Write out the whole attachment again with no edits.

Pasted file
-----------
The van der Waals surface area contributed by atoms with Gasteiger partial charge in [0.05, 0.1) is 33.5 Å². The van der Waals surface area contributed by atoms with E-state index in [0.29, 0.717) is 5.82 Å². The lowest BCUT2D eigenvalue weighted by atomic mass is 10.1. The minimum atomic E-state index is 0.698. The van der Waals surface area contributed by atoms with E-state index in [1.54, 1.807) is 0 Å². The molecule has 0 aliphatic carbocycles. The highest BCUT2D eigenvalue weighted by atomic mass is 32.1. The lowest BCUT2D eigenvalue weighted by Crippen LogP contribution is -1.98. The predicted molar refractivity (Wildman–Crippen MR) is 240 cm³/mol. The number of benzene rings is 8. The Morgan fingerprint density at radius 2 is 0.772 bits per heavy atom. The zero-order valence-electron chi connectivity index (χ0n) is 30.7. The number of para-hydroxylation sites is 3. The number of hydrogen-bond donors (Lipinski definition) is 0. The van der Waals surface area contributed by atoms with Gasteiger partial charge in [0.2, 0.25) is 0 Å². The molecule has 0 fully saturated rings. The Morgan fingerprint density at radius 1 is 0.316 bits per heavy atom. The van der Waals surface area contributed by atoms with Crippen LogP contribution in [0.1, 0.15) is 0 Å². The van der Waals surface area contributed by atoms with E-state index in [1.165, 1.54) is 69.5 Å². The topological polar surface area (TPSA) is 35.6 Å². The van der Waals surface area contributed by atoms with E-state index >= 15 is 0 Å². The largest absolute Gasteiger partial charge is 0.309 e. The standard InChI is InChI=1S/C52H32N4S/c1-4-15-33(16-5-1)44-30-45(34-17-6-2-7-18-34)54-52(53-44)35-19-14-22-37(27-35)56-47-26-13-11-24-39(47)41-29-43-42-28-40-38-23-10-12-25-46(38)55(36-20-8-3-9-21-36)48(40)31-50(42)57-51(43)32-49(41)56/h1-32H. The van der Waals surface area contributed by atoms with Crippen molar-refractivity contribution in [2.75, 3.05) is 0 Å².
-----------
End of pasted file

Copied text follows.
The van der Waals surface area contributed by atoms with Gasteiger partial charge in [0.05, 0.1) is 33.5 Å². The van der Waals surface area contributed by atoms with E-state index in [0.29, 0.717) is 5.82 Å². The lowest BCUT2D eigenvalue weighted by atomic mass is 10.1. The minimum atomic E-state index is 0.698. The van der Waals surface area contributed by atoms with E-state index in [1.54, 1.807) is 0 Å². The molecule has 0 aliphatic carbocycles. The highest BCUT2D eigenvalue weighted by atomic mass is 32.1. The lowest BCUT2D eigenvalue weighted by Crippen LogP contribution is -1.98. The predicted molar refractivity (Wildman–Crippen MR) is 240 cm³/mol. The number of benzene rings is 8. The Morgan fingerprint density at radius 2 is 0.772 bits per heavy atom. The zero-order valence-electron chi connectivity index (χ0n) is 30.7. The number of para-hydroxylation sites is 3. The number of hydrogen-bond donors (Lipinski definition) is 0. The van der Waals surface area contributed by atoms with Gasteiger partial charge in [0.2, 0.25) is 0 Å². The molecule has 0 fully saturated rings. The Morgan fingerprint density at radius 1 is 0.316 bits per heavy atom. The van der Waals surface area contributed by atoms with Crippen LogP contribution in [0.1, 0.15) is 0 Å². The van der Waals surface area contributed by atoms with E-state index in [1.165, 1.54) is 69.5 Å². The topological polar surface area (TPSA) is 35.6 Å². The van der Waals surface area contributed by atoms with E-state index >= 15 is 0 Å². The largest absolute Gasteiger partial charge is 0.309 e. The standard InChI is InChI=1S/C52H32N4S/c1-4-15-33(16-5-1)44-30-45(34-17-6-2-7-18-34)54-52(53-44)35-19-14-22-37(27-35)56-47-26-13-11-24-39(47)41-29-43-42-28-40-38-23-10-12-25-46(38)55(36-20-8-3-9-21-36)48(40)31-50(42)57-51(43)32-49(41)56/h1-32H. The van der Waals surface area contributed by atoms with Crippen molar-refractivity contribution in [2.75, 3.05) is 0 Å².